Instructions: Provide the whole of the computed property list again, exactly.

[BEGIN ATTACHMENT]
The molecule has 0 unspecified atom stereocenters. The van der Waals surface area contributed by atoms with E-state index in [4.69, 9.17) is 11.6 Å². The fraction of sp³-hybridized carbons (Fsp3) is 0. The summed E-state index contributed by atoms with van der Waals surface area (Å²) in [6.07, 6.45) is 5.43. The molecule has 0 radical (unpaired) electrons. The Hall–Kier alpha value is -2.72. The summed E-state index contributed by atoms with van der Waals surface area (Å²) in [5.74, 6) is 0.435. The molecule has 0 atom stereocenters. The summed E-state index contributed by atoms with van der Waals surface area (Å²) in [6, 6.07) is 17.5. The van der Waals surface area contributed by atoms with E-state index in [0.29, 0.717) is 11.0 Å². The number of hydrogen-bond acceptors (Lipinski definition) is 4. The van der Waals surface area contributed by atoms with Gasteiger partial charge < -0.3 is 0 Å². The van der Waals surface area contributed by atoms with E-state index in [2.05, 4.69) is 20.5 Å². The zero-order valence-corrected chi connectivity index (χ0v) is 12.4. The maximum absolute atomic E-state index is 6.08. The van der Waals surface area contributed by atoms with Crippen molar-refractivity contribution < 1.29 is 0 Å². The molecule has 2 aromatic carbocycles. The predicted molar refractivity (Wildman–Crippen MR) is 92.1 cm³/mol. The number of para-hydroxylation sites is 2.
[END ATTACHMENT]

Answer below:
The molecule has 0 unspecified atom stereocenters. The van der Waals surface area contributed by atoms with E-state index in [4.69, 9.17) is 11.6 Å². The fraction of sp³-hybridized carbons (Fsp3) is 0. The summed E-state index contributed by atoms with van der Waals surface area (Å²) in [6.07, 6.45) is 5.43. The molecule has 0 radical (unpaired) electrons. The Hall–Kier alpha value is -2.72. The summed E-state index contributed by atoms with van der Waals surface area (Å²) in [5.74, 6) is 0.435. The molecule has 0 atom stereocenters. The summed E-state index contributed by atoms with van der Waals surface area (Å²) in [6, 6.07) is 17.5. The van der Waals surface area contributed by atoms with E-state index in [0.29, 0.717) is 11.0 Å². The number of hydrogen-bond acceptors (Lipinski definition) is 4. The van der Waals surface area contributed by atoms with Gasteiger partial charge < -0.3 is 0 Å². The van der Waals surface area contributed by atoms with E-state index in [2.05, 4.69) is 20.5 Å². The zero-order valence-corrected chi connectivity index (χ0v) is 12.4. The maximum absolute atomic E-state index is 6.08. The van der Waals surface area contributed by atoms with Crippen molar-refractivity contribution < 1.29 is 0 Å². The molecule has 2 aromatic carbocycles. The predicted molar refractivity (Wildman–Crippen MR) is 92.1 cm³/mol. The number of para-hydroxylation sites is 2.